Limiting your screen time and trading that for paying more attention to the actual world, mindful eating, regular exercise in the actual outdoors helps.
Scale back the number of hours you spend virtually, and your actual physical body will benefit from it tremendously. Mindfully exercising and scheduling meals or grazing throughout the day are ways you can become more aware of the physical world and that you live in it.
Sip tea, coffee, and water mindfully. Put down your eating utensils once in a while. Sleep better and find out how many hours of sleep works best for you. Arrange your schedule around this. The result will be a lifestyle with a high level of health and mindfulness.
It’s Just Not All About Food Anymore
To maintain your weight, you need to do it for yourself. In other words, the desire to stay at the weight goal you have achieved needs to be consistent and in line with your own values internally.
Something more profound than just because you want your boyfriend to be proud of you. Take some time and really reflect on what is important to you and how maintaining your weight ties into the big picture.
If you find that you are handling emotions with food, it is a good idea to learn how to manage your emotions using something other than food. If you can’t think of how else you can keep your emotions stable, you can do experiments to find out what works. You can connect with friends, chill out, do yoga, go for a walk, get into gardening, calligraphy, hiking, etc.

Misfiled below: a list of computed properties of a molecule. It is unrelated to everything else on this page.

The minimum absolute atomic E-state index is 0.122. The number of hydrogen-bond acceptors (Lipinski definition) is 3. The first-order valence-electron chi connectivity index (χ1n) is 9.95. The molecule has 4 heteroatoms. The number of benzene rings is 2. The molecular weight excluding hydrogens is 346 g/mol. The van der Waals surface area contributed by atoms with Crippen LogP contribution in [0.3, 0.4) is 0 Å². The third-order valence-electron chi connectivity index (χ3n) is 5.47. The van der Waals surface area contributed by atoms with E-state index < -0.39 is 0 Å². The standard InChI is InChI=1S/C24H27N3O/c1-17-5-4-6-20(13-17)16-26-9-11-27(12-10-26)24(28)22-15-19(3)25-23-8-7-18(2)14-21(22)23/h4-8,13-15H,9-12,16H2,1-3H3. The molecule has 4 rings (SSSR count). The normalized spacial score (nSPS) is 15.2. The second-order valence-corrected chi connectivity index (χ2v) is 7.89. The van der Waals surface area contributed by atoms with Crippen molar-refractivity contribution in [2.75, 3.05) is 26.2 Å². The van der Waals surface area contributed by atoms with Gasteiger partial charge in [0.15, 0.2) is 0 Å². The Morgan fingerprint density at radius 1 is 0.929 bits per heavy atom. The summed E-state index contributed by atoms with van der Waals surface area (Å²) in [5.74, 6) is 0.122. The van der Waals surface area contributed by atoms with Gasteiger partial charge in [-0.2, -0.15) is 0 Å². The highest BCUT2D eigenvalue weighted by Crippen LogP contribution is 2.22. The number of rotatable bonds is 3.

Stick With The Plan
Situations in life that are stressful happen, and so do holidays and vacations. All their life, no human eats according to plan each and every time. This is okay.
The trick is to try and get back to the plan immediately. Learn from what happened that caused you to get off the wagon, then get right back on it.
Changing the environment of your home also helps. When you keep veggies and fresh fruits within your reach, you will keep your hunger in check healthfully. If you still buy junk food, make sure you buy these in smaller portions until they disappear altogether.
Keep exercise equipment in plain view. Post reminders and quotes about health keep a gym bag with clothes near the door. Remember to minimize stress. When you are stressed, this could trigger overeating or snack on junk.
Because of stress, you could end up backsliding into your previous behaviors. Find ways of dealing with stressful situations that don’t involve ditching your newly developed healthy habits.
There really is no one-size-fits all strategy when it comes to maintaining weight. Paying attention to what doesn’t and what does work for you and creating your own tailor-made plan to fit your lifestyle will work in helping you to keep the weight you’ve lost for the long term.